The COVID-19 pandemic created a remote work tipping point, forcing hundreds of millions worldwide to work from their homes.
More companies have gradually shifted to telecommuting. Video conferencing software also made it possible for companies to work all hours of the day and keep in touch with their co-workers.
The concept of remote work remains a mystery to many. Some people are still wondering why someone should choose to work outside of an office. However, there are tons of benefits to remote work for both employees and their employers.
What is Remote Work?
Remote work or telecommuting is a working style that does not follow the traditional office setting. Thanks to the recent technologies, working and even managing a team can be done without being in the same room, city, or country. All you need is a laptop and a good internet.
Working from home began before the Industrial Revolution when skill workers set up shop at their own residence and sold their services or wares.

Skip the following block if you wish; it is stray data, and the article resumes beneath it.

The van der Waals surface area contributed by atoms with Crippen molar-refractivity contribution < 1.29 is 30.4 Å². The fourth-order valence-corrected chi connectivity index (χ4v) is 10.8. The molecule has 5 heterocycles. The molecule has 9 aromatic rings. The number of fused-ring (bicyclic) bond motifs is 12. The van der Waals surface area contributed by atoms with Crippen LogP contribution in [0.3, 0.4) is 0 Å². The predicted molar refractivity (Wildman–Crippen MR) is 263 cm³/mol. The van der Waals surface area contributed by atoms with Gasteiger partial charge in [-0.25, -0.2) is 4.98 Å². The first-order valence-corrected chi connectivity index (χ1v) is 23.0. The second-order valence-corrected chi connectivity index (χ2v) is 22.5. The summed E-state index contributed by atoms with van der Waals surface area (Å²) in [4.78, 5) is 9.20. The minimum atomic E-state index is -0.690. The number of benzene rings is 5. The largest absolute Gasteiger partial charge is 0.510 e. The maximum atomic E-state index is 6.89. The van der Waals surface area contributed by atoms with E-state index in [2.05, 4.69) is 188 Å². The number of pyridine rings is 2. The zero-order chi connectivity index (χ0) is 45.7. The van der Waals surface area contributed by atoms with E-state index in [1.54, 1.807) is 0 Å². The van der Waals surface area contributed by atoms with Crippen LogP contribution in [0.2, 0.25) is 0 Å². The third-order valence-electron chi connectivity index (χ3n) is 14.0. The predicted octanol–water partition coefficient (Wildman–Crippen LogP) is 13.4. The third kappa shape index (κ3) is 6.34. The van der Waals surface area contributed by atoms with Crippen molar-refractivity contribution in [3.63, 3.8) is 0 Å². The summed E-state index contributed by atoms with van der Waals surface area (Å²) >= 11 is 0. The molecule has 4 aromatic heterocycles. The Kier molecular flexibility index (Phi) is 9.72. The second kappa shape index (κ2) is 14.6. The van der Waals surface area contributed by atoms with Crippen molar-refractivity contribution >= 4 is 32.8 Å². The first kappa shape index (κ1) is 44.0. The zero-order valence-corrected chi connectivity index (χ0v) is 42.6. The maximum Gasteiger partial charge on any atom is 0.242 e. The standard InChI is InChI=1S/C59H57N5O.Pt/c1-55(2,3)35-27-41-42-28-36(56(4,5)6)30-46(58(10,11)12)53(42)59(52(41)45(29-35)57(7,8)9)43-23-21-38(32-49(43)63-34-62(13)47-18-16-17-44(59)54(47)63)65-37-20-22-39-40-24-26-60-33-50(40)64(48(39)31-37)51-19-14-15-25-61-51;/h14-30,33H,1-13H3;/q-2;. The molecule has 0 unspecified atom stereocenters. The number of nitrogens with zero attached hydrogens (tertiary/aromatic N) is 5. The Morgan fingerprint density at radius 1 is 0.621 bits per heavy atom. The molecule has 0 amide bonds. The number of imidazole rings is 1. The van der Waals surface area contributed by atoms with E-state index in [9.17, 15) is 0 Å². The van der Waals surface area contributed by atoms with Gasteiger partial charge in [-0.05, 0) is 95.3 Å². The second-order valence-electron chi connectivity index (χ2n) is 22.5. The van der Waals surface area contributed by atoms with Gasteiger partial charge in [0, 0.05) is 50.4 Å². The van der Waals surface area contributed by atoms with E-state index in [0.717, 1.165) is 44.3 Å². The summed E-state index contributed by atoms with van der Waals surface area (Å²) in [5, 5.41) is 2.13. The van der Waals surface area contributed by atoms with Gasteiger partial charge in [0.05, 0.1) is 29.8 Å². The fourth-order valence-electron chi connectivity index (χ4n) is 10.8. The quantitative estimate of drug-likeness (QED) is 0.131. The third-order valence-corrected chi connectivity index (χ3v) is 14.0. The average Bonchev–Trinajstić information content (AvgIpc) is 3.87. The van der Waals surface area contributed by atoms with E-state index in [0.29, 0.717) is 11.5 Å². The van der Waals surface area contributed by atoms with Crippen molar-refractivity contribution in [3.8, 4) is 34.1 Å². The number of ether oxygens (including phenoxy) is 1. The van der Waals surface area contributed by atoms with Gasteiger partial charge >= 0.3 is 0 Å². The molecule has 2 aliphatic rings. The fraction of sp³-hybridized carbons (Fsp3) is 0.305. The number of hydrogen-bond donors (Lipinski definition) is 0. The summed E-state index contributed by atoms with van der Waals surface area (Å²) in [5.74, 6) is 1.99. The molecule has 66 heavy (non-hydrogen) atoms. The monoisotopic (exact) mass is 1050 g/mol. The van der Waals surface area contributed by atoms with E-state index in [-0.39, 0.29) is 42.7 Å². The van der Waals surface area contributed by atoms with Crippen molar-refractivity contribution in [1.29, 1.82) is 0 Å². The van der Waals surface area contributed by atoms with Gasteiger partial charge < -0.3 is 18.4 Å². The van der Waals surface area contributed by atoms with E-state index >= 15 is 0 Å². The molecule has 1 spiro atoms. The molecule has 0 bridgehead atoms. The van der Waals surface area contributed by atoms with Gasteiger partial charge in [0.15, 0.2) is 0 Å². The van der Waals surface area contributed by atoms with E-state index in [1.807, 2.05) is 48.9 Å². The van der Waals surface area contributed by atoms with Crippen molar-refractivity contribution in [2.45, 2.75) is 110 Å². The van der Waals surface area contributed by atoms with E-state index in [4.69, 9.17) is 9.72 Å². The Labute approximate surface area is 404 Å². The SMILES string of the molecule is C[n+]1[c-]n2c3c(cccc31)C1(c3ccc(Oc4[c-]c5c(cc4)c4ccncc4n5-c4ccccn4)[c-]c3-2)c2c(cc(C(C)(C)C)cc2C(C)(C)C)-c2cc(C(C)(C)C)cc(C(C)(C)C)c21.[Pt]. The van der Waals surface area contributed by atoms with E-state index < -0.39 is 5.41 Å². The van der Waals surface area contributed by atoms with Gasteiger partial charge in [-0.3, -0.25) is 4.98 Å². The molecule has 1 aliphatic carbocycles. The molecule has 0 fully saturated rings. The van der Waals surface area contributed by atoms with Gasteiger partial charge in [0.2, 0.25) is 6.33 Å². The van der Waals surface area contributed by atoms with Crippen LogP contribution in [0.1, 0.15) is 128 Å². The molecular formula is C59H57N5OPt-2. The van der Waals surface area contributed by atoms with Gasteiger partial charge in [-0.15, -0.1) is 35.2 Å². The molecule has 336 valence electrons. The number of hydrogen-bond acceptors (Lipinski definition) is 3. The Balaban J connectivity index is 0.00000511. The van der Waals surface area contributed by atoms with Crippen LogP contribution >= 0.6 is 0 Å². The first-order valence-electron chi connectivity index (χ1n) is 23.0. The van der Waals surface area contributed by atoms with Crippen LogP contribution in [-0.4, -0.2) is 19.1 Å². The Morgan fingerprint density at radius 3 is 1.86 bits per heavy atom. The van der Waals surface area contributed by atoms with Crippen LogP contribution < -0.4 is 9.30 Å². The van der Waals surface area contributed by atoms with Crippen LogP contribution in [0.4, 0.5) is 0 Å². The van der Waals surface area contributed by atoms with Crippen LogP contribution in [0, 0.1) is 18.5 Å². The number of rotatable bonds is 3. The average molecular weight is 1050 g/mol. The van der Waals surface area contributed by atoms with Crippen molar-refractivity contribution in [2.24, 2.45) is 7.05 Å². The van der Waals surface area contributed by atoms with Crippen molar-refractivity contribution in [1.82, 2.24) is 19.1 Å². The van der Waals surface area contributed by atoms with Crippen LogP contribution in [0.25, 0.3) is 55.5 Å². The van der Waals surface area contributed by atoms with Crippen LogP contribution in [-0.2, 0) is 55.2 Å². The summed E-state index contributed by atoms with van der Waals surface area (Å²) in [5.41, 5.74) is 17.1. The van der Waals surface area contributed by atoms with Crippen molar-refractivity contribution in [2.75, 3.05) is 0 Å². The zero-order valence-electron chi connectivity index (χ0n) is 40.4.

However, the need for automation and the creation of factories between 1760 and 1840 required employees to work in-house to complete their tasks. The Industrial Revolution era also spurred the act of commuting to “the office.”Modern-day remote work came with the birth of the internet in 1983 and expanded after WiFi was invented in 1991.
Remote Work Benefits
In 2015, ConnectSolutions conducted a survey to find the benefits gained by remote workers and their employers. Results showed that lowered stress and work burnout make employees feel healthier and encouraged them to stay longer with the company. Respondents also said that telecommuting allowed them to save as much as $5,000 a year.
The report found that employers also benefit from remote work as it allows their workers to finish their tasks in 30% less time than they usually would when working on-site. The flexible schedule and the higher morale that comes with telecommuting also increased a worker’s production by up to 77%.
The Future of Remote Work
Now that the novel coronavirus is forcing people to hunker down in their homes, work has become virtual and remote. Because remote workers get to complete their duties at a faster rate, and their schedule allows for a higher engagement, telecommuting shows no signs of fading away even after the pandemic ends.
Thanks to advancements in technology, employers and employees could improve work-life balance, stay connected, and accomplish more together as a team.